I was 18 when I was cast, Sammy’s 16. I wasn’t so ahead of those prospective shifts, so I was able to understand these firsts that Sammy was going through. I think there’s a lot of Sammy in everybody. I think that it’s a really universal story that people experience on their own time. I think that’s why this film is resonating with a lot of people, because everybody knows what Sam is going through.
How much was your performance… I assume you had rehearsals?
No. You might be able to run the scene one or two times before cameras are rolling. He doesn’t work like that. It’s just not what he does.
I think it’s a great discipline to have because you have to show up ready, you wake up in the morning, you have to start preparing, you get to set, you’re in your trailer, or you’re in the makeup and hair and by the time he calls action, you should be ready.
How much did you watch Steven on set and try and work some of those things that he does while directing into your character when he’s directing?
It was about the joy he had for making movies. That was the only thing I looked at, him and his excitement, and then his passion and what it was like in his eyes, to be behind a camera, and to be on set and to be making a movie. He just radiates that normally.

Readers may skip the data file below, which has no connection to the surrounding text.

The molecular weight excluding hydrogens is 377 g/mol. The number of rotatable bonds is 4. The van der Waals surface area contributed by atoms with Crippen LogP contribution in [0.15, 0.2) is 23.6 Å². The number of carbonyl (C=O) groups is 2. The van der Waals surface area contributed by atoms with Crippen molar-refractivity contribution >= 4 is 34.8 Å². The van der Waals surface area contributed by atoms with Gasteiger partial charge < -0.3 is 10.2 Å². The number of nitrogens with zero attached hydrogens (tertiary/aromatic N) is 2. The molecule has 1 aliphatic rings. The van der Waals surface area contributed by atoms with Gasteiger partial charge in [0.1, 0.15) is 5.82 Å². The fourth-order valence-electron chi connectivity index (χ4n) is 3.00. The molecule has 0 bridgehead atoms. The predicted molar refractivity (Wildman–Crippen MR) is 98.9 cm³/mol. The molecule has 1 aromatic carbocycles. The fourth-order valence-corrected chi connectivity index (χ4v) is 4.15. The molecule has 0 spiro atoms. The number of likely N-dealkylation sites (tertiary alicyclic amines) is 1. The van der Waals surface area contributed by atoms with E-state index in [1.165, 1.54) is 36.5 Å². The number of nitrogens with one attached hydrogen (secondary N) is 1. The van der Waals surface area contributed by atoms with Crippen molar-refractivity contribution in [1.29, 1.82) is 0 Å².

It was really fun, whenever Sammy is filming something or making something himself, to put that in there. Other than that, again, nobody knows how Steven would have been like 60 years ago. But it was through those beats that I really tried to put in there.
What did you learn from this whole experience that you will be taking on to your career?
Too much to say. You’re surrounded by masters. People have been doing this long before I was even born. And the knowledge, the attitude and the work ethic is really something incredible to be around and you can’t help but absorb it if you’re going to be around that for three months. It was really special.
The Fabelmans is in UK cinemas 27 January.